Most geologists are employed in environmental areas, including: exploring for resources, siting of engineering structures and facilities, monitoring environmental pollution and remediation of problems when they occur. Environmental work is found primarily in hydrogeological, environmental and engineering geology companies, as well as state and federal agencies. Other major employers are petroleum and mining companies; railroads; chemical, cement and utility firms; real estate developers; and banking and investment firms. The federal government employs many geologists for work in such organizations as the Environmental Protection Agency, the National Park Service, the Army Corps of Engineers, Water Pollution Control Administration and the U.S. Geological Survey. Graduates of the Bachelor of Arts in geology program also have excellent opportunities for employment in a wide variety of careers where an understanding of natural science is useful or critical for success. Geology can be a strong background for advanced study or career development in areas such as business, city management, regional development, planning, law, journalism and science writing.

Graduates of the Bachelor of Arts in earth science have diverse career opportunities that include: work as naturalists in parks and museums, rural-urban planners, lab technicians, and consultants in allied fields. Graduates of either of the Bachelor of Arts programs may also use their degrees as the basis for advanced study in geology. For students with the Bachelor of Arts degree who wish to become professional geologists, specific background courses will be required prior to completion of their advanced degrees. Generally, however, our Bachelor of Arts graduates have most of the basic courses needed for the Bachelor of Science degree, and a switch in career objectives can be made easily.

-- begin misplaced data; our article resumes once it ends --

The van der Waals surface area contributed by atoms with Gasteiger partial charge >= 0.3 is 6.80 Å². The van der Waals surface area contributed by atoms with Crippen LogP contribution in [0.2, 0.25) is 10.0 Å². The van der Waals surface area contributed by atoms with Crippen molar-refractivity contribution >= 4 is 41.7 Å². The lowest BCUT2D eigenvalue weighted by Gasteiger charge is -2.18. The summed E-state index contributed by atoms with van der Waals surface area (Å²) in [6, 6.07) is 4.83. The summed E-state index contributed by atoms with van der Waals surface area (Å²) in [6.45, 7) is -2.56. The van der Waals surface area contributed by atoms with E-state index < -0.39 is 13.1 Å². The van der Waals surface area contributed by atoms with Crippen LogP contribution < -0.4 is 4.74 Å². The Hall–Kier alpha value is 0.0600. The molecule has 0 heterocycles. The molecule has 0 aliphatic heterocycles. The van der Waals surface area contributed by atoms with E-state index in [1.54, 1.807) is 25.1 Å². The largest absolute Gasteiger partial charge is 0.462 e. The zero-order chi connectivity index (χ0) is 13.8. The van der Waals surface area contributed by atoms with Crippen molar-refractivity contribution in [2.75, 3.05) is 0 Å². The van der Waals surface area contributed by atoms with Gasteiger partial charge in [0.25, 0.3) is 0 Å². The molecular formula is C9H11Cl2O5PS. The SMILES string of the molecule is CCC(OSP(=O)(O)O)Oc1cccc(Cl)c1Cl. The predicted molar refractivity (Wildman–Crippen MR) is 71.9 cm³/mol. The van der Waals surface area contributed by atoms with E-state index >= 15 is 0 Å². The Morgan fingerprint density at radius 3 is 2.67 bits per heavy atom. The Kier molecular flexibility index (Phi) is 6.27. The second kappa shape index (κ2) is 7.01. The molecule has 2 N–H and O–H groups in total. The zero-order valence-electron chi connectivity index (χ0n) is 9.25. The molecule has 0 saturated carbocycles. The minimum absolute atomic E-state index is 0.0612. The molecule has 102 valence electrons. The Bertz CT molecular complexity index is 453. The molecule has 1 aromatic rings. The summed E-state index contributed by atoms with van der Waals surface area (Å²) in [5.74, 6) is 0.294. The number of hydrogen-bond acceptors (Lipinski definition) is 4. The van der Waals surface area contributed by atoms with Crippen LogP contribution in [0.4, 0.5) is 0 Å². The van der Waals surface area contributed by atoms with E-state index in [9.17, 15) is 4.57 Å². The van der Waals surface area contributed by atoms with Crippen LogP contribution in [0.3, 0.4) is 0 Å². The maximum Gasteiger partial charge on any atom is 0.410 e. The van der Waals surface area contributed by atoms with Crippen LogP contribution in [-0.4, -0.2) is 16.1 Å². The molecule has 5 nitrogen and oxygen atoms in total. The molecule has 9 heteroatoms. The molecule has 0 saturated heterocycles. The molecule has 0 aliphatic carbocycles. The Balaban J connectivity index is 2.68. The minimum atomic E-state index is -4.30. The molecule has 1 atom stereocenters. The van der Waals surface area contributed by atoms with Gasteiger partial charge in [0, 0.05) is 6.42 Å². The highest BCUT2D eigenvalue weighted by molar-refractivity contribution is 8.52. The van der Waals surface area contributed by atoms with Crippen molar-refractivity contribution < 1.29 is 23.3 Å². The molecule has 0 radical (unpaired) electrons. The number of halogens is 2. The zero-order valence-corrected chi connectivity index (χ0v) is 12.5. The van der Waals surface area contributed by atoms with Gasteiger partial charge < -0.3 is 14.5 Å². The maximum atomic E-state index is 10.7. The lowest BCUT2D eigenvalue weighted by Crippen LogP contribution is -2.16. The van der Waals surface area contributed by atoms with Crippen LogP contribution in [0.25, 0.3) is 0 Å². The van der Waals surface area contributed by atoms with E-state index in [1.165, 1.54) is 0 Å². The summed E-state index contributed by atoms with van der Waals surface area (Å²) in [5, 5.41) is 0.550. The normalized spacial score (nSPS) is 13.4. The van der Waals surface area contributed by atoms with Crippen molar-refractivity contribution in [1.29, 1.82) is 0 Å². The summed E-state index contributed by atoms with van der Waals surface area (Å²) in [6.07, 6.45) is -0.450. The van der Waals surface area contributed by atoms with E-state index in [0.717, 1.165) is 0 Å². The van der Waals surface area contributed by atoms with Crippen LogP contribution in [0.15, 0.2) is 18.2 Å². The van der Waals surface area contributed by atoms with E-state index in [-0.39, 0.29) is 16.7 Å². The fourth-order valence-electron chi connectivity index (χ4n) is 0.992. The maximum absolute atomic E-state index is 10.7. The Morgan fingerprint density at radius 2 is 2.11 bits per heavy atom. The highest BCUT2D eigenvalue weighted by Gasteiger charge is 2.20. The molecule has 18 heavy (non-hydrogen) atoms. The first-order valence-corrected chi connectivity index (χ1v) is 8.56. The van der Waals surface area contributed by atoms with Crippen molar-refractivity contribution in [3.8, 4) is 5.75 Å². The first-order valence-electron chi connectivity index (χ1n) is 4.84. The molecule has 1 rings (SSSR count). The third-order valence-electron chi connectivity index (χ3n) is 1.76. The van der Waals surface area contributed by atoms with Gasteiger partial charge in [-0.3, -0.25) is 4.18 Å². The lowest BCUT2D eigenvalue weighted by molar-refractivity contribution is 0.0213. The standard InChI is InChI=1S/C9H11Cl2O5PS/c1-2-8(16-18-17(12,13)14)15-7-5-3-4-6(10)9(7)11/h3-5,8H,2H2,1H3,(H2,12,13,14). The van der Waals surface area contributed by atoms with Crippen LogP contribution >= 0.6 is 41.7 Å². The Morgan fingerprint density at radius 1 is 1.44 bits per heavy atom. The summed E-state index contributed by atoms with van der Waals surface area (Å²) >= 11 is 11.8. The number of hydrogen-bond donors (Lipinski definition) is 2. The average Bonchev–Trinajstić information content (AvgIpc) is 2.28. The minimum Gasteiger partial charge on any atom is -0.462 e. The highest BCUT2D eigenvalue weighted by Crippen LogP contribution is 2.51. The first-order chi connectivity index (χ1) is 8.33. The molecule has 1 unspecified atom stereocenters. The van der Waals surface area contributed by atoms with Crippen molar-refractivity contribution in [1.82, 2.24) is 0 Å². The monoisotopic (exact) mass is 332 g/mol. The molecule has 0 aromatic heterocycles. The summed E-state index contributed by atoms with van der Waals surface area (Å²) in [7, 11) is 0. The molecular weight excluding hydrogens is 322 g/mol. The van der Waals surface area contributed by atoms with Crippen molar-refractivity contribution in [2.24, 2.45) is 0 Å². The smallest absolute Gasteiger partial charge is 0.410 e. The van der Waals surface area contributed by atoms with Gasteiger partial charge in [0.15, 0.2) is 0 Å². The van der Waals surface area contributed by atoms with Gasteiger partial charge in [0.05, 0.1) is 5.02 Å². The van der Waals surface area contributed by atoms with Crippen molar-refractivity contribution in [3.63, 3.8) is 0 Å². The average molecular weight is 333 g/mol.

Students can conduct field and/or laboratory research, often for course credit and publication. Students can volunteer in a lab, working with a faculty mentor and their graduate students on research projects, or work on externally funded research projects in the lab or out in the field. Many of these projects are funded by the National Science Foundation. Projects can also involve international travel. Some recent student projects include field work in the North American west, Europe, and South America, or oceanographic work in the Arctic, Atlantic, and South Pacific. 


Kent State’s Department of Geology plays an active role in placing its graduates by helping them with preparation of résumés, providing material on job interview techniques, securing job leads and facilitating the contact between graduates and prospective employers. Program graduates have entered all major employment areas for geologists, and the placement picture has been extremely good. Those who have not elected to enter graduate schools have joined engineering testing firms, environmental consulting companies, geochemical laboratories, ground water consulting firms and engineering companies.

Kent State’s Bachelor of Science and Bachelor of Arts graduates have pursued graduate study at a number of major educational institutions, including the universities of: Brown, Columbia, Michigan State, Ohio State, Pennsylvania State, Purdue, Rice, Arizona, Berkeley, Colorado, Massachusetts, Minnesota, Missouri, Texas, Toronto, Utah, Wisconsin, Virginia Polytechnic and Yale, among many others.